EU Ecodesign regulations and the impact on DOPs and production in the EU
The European Union (EU) is proposing a new set of regulations governing lighting which, if passed as they currently stand, would dramatically affect all of the equipment used for entertainment lighting (including tungsten, arc and LED fixtures). These new regulations are intended to start from 1 September 2020. If implemented as written, the new rules would heavily impact all areas of entertainment lighting and all who work in this field – lighting creators, lighting users and lighting manufacturers.
ALD, ABTT and PLASA have submitted responses. The ALD then set about alerting the theatrical community across Europe to the problem. (Association of Lighting Directors, Association of British Theatre Technicians, Professional Lighting and Sound Association).
The first thing to note is that none of this is entirely new. For some years now, the EU has been working to introduce “Ecodesign” regulations aimed at forcing manufacturers to reduce the power consumed by their products, ideally by making them more energy efficient (i.e. achieving the same end result while using less power).
For lighting, the regulation currently in force is called EU1194/2012 “Implementing Directive 2009/125/EC of the European Parliament and of the Council with regard to ecodesign requirements for directional lamps, light emitting diode lamps and related equipment”
That this regulation has not affected entertainment lighting is because it includes a specific exemption: article 2 section 4(b) ii, “lighting applications where the spectral distribution of the light is adjusted to the specific needs of particular technical equipment in addition to making the scene or object visible for humans (such as studio lighting, show effect lighting, theatre lighting)”. The same “studio lighting, show effect lighting, theatre lighting” exemption was also included in a later regulation, 2015/1428, which amended two earlier regulations (224/2009 non-directional household lamps, 245/2009 products normally used as street lighting and office lighting): https://bit.ly/2Hx58XP and https://bit.ly/2Hwp5Oj.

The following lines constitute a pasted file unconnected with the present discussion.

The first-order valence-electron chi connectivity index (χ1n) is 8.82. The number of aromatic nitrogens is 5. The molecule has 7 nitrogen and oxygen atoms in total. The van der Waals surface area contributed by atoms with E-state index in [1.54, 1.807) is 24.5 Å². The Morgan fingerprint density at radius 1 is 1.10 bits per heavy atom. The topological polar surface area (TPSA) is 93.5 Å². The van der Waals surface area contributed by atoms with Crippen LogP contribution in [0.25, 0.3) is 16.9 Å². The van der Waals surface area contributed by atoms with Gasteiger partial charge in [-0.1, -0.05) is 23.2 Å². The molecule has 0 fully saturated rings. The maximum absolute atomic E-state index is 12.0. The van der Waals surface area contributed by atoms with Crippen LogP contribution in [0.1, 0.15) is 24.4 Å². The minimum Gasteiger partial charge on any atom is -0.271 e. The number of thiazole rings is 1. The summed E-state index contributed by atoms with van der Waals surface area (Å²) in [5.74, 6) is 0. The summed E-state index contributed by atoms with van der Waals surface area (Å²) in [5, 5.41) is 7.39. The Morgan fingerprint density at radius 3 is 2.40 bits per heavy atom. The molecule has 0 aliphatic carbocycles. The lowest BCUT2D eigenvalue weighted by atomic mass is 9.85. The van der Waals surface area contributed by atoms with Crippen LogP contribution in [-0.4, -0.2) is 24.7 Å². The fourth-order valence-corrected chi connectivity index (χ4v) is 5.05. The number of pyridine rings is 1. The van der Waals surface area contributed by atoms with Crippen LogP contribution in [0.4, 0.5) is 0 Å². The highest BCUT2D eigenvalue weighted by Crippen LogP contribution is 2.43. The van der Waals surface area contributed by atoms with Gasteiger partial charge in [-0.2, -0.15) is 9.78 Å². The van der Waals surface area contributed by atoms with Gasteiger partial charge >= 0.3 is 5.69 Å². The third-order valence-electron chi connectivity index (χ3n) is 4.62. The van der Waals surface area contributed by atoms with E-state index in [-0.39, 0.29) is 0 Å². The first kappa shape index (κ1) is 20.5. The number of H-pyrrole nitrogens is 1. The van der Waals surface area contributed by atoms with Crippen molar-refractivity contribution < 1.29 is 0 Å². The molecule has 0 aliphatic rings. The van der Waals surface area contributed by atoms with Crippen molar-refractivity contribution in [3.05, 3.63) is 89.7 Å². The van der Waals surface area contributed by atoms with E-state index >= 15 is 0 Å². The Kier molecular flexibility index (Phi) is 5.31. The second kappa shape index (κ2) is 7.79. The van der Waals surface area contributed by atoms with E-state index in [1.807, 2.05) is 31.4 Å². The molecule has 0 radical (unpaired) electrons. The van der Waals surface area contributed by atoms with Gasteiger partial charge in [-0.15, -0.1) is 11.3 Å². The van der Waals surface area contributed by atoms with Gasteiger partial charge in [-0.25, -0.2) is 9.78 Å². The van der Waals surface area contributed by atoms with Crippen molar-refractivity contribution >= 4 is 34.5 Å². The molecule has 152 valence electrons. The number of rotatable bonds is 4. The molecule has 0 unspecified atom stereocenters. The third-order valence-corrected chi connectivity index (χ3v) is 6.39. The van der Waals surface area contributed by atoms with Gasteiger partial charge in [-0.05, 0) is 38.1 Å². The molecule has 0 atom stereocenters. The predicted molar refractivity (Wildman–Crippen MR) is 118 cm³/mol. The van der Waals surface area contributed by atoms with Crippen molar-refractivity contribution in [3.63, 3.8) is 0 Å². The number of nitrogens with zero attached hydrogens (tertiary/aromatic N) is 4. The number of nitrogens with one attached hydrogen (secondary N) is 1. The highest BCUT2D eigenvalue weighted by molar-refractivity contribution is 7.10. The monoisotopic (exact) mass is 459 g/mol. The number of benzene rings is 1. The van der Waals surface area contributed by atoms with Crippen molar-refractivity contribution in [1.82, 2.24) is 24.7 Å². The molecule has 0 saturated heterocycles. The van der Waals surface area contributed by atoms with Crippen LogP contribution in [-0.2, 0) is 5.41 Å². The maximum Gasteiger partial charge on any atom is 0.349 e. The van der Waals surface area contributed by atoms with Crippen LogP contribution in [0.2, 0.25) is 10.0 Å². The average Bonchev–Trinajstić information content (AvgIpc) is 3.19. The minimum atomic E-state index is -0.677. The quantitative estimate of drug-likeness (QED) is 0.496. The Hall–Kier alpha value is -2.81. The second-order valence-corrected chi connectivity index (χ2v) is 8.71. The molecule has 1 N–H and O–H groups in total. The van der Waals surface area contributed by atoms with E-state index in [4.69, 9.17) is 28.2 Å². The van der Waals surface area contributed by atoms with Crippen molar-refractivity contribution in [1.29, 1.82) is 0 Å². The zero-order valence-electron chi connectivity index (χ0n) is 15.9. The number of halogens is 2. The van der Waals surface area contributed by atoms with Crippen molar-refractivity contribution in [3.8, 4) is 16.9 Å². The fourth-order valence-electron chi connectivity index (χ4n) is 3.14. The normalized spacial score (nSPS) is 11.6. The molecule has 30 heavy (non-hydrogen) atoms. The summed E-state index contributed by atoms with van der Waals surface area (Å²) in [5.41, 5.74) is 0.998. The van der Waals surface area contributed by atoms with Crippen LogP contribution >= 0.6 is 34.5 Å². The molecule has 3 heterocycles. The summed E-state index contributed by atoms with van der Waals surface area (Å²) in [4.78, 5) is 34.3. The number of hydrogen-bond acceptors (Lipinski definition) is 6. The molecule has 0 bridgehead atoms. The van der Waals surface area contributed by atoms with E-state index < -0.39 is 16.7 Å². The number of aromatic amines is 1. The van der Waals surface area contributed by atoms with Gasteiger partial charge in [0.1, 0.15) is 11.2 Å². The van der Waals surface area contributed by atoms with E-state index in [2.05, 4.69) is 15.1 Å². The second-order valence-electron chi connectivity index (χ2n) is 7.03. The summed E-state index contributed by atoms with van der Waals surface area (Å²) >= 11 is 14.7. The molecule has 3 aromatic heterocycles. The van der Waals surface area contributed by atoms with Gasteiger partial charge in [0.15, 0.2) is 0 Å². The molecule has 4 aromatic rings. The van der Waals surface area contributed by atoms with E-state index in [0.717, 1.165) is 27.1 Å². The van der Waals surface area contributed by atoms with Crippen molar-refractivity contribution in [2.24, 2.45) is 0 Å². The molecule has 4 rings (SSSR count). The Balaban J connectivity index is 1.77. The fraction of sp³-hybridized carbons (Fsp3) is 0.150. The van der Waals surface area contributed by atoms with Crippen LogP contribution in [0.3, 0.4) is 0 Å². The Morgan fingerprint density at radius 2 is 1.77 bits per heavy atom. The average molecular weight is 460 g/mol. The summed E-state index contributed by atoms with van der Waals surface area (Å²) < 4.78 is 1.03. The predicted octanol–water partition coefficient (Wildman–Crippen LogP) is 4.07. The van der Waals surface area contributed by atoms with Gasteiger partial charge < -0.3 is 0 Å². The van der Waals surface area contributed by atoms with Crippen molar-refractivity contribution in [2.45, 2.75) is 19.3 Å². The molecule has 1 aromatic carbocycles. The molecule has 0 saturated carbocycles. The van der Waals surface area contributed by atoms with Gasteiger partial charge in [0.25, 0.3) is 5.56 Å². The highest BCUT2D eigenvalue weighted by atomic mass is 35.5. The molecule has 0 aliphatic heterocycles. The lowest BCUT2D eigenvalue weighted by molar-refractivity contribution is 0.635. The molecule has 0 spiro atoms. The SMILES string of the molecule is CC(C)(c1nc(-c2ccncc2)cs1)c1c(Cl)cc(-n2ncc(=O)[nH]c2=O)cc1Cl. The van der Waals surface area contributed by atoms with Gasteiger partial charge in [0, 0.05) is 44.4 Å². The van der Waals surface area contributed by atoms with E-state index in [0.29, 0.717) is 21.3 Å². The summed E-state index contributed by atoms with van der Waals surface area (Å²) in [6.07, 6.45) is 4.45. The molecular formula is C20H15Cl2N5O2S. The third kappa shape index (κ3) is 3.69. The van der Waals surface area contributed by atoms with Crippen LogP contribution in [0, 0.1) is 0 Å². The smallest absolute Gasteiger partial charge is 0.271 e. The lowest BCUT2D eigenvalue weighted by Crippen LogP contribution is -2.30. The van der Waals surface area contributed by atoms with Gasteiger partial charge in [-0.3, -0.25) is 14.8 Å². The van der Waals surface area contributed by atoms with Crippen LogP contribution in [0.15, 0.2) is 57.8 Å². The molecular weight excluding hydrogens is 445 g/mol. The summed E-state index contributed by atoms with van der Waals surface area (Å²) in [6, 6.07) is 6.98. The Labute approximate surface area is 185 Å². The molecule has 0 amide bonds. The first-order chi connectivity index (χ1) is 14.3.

The 2015 regulation seems to be an admission that progress in lamp technology had not been as fast as the EU had hoped, noting that “it does not appear to be economically feasible for manufacturers to develop and place on the market from 1 September 2016 onwards” lamps meeting the demands of the regulations that would be in place at that time. It therefore refined those demands but, crucially, kept the “studio lighting, show effect lighting, theatre lighting” exemption.
The date for the full implementation of regulation 244/2009 was subsequently (by a vote on 17 April 2015) revised again, to September 2018, the first time the EU rolled back an agreed product efficiency measure.
To be clear: products that do not meet a standard of 85 lm/W (in addition to the other requirements, and unless specifically exempted) will not be allowed to be supplied in the EU.
The rules cover light sources (this being a lamp or a self-contained fixture capable of producing light) with a defined (and wider than previously) chromacity range, and a luminous flux between 60 and 82,000 lumens. The lower limit is intended to exclude things like status display, pilot and decorative lamps. The EU notes in its Explanatory Memorandum that the upper limit is intended to exclude “very powerful lamps for e.g. sports lighting, theatre-, stage- and studio-lighting” (adding that “higher efficiency (LED) lamps are not (yet) readily available for these high power lamps, while users tend to be professionals that already pay attention to energy efficiency”. Unfortunately, the range specified actually does include the vast majority of light sources in use in film and entertainment lighting today, up to and including about 800W HMI and 3KW tungsten.
The output of the majority of fixtures used in film and TV production would fall between 6,000 and 100,000 lumens per Watt.